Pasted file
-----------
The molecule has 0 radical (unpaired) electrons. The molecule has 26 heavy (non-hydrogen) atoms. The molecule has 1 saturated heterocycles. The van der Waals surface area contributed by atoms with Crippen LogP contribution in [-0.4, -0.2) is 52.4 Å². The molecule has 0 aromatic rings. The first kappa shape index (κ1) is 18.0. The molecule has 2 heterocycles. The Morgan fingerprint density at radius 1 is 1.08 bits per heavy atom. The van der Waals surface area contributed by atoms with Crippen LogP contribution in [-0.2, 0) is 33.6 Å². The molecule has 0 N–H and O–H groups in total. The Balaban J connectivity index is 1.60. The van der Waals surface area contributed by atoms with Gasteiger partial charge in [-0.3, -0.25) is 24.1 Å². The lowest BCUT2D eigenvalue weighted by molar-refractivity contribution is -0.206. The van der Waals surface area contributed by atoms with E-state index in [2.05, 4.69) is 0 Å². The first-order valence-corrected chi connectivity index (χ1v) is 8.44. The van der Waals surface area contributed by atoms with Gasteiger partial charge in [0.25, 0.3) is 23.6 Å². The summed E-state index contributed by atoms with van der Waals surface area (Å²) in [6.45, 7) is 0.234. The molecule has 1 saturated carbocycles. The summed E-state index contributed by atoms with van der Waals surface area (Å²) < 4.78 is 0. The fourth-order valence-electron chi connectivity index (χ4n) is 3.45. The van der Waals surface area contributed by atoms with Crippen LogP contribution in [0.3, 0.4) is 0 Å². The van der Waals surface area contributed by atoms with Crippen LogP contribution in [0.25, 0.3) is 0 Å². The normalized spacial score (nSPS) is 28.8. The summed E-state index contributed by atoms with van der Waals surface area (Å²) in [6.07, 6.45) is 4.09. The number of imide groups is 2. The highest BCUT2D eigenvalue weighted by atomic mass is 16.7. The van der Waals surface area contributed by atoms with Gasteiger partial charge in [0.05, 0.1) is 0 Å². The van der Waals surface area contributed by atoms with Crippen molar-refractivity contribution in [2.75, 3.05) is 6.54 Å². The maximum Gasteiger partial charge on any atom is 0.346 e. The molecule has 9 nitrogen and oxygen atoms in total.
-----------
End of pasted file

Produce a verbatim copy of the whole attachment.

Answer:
The molecule has 0 radical (unpaired) electrons. The molecule has 26 heavy (non-hydrogen) atoms. The molecule has 1 saturated heterocycles. The van der Waals surface area contributed by atoms with Crippen LogP contribution in [-0.4, -0.2) is 52.4 Å². The molecule has 0 aromatic rings. The first kappa shape index (κ1) is 18.0. The molecule has 2 heterocycles. The Morgan fingerprint density at radius 1 is 1.08 bits per heavy atom. The van der Waals surface area contributed by atoms with Crippen LogP contribution in [-0.2, 0) is 33.6 Å². The molecule has 0 N–H and O–H groups in total. The Balaban J connectivity index is 1.60. The van der Waals surface area contributed by atoms with Gasteiger partial charge in [-0.3, -0.25) is 24.1 Å². The lowest BCUT2D eigenvalue weighted by molar-refractivity contribution is -0.206. The van der Waals surface area contributed by atoms with E-state index in [2.05, 4.69) is 0 Å². The first-order valence-corrected chi connectivity index (χ1v) is 8.44. The van der Waals surface area contributed by atoms with Gasteiger partial charge in [0.25, 0.3) is 23.6 Å². The summed E-state index contributed by atoms with van der Waals surface area (Å²) in [6.45, 7) is 0.234. The molecule has 1 saturated carbocycles. The summed E-state index contributed by atoms with van der Waals surface area (Å²) < 4.78 is 0. The fourth-order valence-electron chi connectivity index (χ4n) is 3.45. The van der Waals surface area contributed by atoms with Crippen LogP contribution in [0.3, 0.4) is 0 Å². The van der Waals surface area contributed by atoms with Crippen LogP contribution in [0.25, 0.3) is 0 Å². The normalized spacial score (nSPS) is 28.8. The summed E-state index contributed by atoms with van der Waals surface area (Å²) in [6.07, 6.45) is 4.09. The number of imide groups is 2. The highest BCUT2D eigenvalue weighted by atomic mass is 16.7. The van der Waals surface area contributed by atoms with Gasteiger partial charge in [0.05, 0.1) is 0 Å². The van der Waals surface area contributed by atoms with Crippen molar-refractivity contribution in [2.75, 3.05) is 6.54 Å². The maximum Gasteiger partial charge on any atom is 0.346 e. The molecule has 9 nitrogen and oxygen atoms in total.